According to findings discovered by a team of researchers from the University of Chicago, cannabidiol (CBD), an active component in cannabis, may help inhibit infection with the virus that causes COVID-19.

The study, which was published in Science Advances on Jan. 20, discovered that CBD had a substantial negative correlation with positive COVID tests in a national sample of medical records from individuals receiving the FDA-approved medicine for treating epilepsy. The researchers now believe that clinical trials should be conducted to see if CBD may be utilized as a preventative or early treatment for COVID-19.

They do warn, however, that CBD's COVID-blocking properties are limited to a high-purity, precisely designed amount given in specific circumstances. The outcomes of the study do not show that consuming commercially available CBD additives of varying concentration and quality can protect against COVID-19.

Even if the findings are correct, they only relate to medical-grade, FDA-approved CBD used to treat seizure disorders, not the low-potency CBD sold to the general public.

CBD is also not a replacement for established COVID-19 prevention, such as vaccination and high-quality masks, according to study leader Marsha Rosner, a cancer researcher at the University of Chicago who studies immune responses. However, the researchers are optimistic that the compound will be useful in the fight against the SARS-CoV-2 virus - and possibly other viruses.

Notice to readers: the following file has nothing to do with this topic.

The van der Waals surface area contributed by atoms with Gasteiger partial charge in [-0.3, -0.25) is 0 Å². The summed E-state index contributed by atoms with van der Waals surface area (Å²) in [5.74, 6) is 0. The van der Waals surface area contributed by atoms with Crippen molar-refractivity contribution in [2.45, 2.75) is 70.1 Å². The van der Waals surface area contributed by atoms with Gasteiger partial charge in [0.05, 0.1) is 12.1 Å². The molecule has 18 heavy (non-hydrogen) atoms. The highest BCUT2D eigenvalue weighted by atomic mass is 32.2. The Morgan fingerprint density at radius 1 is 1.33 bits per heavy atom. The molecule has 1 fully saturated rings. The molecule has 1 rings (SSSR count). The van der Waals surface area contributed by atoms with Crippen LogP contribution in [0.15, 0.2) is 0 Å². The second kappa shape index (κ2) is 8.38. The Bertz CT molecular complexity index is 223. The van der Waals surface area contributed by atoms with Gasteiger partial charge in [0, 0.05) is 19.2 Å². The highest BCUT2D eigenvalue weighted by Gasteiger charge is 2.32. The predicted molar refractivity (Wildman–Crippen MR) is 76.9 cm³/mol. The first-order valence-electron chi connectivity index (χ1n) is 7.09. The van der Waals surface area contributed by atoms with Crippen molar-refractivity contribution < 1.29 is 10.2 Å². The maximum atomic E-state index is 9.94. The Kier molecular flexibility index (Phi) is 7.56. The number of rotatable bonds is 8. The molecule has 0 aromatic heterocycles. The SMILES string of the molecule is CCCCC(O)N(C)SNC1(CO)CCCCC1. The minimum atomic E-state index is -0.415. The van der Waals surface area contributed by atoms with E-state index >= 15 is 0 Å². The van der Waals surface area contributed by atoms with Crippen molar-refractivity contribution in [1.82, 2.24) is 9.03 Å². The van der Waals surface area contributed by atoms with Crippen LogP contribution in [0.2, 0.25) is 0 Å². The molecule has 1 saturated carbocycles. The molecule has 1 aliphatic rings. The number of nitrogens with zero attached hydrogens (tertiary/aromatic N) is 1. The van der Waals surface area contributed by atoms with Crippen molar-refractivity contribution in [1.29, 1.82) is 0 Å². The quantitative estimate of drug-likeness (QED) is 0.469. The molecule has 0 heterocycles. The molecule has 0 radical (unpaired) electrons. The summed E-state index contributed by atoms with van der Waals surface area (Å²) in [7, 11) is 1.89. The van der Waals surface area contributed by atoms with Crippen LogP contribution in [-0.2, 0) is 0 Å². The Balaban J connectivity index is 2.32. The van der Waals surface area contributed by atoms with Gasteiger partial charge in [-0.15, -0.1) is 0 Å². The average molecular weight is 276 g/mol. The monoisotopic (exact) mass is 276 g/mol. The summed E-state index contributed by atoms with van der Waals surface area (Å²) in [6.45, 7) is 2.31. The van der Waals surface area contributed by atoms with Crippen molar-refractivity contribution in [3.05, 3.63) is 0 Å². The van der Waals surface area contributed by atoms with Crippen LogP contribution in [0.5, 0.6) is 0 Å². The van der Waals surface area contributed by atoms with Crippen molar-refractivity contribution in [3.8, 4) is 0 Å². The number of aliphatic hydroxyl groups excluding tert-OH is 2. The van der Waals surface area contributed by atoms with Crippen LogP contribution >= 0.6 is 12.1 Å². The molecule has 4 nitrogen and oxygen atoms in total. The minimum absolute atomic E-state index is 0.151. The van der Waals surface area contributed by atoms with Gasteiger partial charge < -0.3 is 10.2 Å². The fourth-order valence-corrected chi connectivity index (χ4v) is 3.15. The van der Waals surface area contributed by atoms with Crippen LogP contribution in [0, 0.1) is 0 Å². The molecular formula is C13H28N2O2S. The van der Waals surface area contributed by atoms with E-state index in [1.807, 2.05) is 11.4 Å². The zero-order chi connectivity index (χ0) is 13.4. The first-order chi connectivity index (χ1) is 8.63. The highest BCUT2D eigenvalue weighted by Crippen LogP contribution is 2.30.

So far, the researchers have demonstrated that the compound can assist mice fight COVID-19, and they have discovered indications that it may also aid humans.

Rosner and her colleagues started by treating human lung cells in a lab dish with CBD before exposing them to the virus that causes COVID-19, SARS-CoV-2. They discovered that CBD-dosed cells were substantially better at resisting infection than untreated ones. Monkey kidney cells, which are vulnerable to the virus, were similarly affected. This was also true for the coronavirus's alpha, beta, and gamma variants. (Delta and Omicron weren't available when the study was done, Rosner noted.)

"We show that CBD can stop replication of SARS-COV2 in cells in a dish and that it acts at least up to 15 hours after infection, so that suggests it might be effective even at early times after viruses enter cells," Rosner said.

The usage of CBD is not without risks. When ingested in food or drink, it appears to be extremely safe; nevertheless, methods of consumption such as vaping can have undesirable side effects, including potential heart and lung damage. It's also not thoroughly studied in specific populations, such as pregnant women, so it should be used with caution and only under the guidance of a physician.

While the study's findings are promising, more research is required to discover the precise dosing of CBD that is helpful in avoiding infection in humans, as well as its safety profile and any potential adverse effects.